Latin America has experienced horrific genocides of the Indigenous peoples since the 1500s. 500 years later there is little sign that these senseless killings will cease.
It seems that every day a heartbreaking tale emerges whereby a member of an Indigenous community in Latin America is murdered because of greed for land resources. Sunday, Feb. 4 was no different, as eight members of the Me'phaa community in Acatepec, Guerrero, Mexico were gunned down by unidentified armed individuals.
Roberto Álvarez Heredia, spokesman of the State Coordination for the Construction of Peace in Guerrero, confirmed that seven men, and one woman were slain on a road that connects communities of Plan de Ayala and Barranca Piña, with a further two taken to hospital with "serious" injuries.
Heredia speculated that the reason for the multiple shootings was the desire to monopolize water in the area, with the Me'phaa tribe having conducted a rain request ceremony at the time of the attack.
Mexican publication Animal Politico reported that the Attorney General of the State of Guerrero - together with the National Defense Secretariat (Sedena) and the Guerrero Public Security Secretariat, were investigating the incident.
Earlier in the week, the star of the Oscar-award winning drama, Rome, Yalitza Aparicio, had spoken to Sinembargo about the need to reach out to the indigenous communities in Mexico, and recognize them for their important attributes and rich cultural heritage.
I'd love for us to start (helping the vulnerable population), even if it's only a little bit. But let's start to respect each other. There have been many cases where among ourselves we discriminate, and if we work from us things would start to change."
Even though Rome's depiction of classism and discrimination against the lower classes was intended as a flashback to the civil unrest of the 1970s, it can be seen as a metaphor for the very-real repression of the indigenous peoples some 50 years later.
"It is a sad thing to discover that after so many years things have not changed as many of us considered," Aparicio reflects. "It is sad to know that we still do not learn to be human or that we have lost many values, and that I wish they could be rescued."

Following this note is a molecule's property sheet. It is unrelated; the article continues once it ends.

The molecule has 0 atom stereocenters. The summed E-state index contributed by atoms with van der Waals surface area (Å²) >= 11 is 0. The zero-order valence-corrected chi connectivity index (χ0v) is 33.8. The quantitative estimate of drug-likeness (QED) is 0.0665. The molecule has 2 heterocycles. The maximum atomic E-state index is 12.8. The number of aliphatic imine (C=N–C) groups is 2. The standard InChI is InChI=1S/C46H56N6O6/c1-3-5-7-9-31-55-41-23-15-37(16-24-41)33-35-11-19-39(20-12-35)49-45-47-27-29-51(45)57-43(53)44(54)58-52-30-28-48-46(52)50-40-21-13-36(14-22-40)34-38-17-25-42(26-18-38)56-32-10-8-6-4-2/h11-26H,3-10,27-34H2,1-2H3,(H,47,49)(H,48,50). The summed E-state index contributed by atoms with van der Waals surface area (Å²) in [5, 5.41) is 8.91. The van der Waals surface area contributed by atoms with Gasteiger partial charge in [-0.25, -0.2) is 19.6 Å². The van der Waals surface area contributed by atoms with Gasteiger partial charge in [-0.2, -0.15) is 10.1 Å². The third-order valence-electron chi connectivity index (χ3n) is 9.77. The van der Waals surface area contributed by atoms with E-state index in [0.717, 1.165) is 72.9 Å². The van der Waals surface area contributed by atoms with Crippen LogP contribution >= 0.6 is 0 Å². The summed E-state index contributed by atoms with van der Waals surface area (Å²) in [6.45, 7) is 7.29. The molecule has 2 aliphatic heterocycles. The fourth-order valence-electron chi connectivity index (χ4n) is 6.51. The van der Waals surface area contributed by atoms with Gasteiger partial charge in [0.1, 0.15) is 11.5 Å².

Sunday's murders come one day after the mysterious death of Chilean Marcelo Vega, who was president of the Association of Indigenous Communities of Chan Chan. Vega was found in the mouth of the Lingue River of Chile's Mehuín region, despite his pickup truck only being halfway submerged.
Vega had recently been embroiled in a feud with Celulosa Arauco-CELCO company, who had been planning to install a pipeline to dispose of waste into the river. The mystery behind the demise of Vega was that he possessed excellent diving skills, and could have swam to safety.
Earlier this week, Colombian Cxhab Wala Kiwe, of the Association of Indigenous Councils of Northern Cauca (ACIN), called for Colombian President Ivan Duque to demilitarize their territories, and respect territorial sovreignty.
Kiwe also called for the systematic murders of indigenous leaders all across Latin America, who, she said, are down to the rejection of drug trafficking, land reclamation by third parties, and the implementation of peace agreements, according to publication, Desinformemonos.
Speaking of the injustice and brutality the indigenous peoples have suffered over the last 50 years, Kiwe remarks that their particular community would bury their loved ones in the ground in a way to rejuvenate their sovereign territories.
"We returned their bodies to Mother Earth so that her strength could accompany us. Likewise, some families made the sad decision to leave their homes to protect their lives, but many of us chose to remain and defend our territory with courage."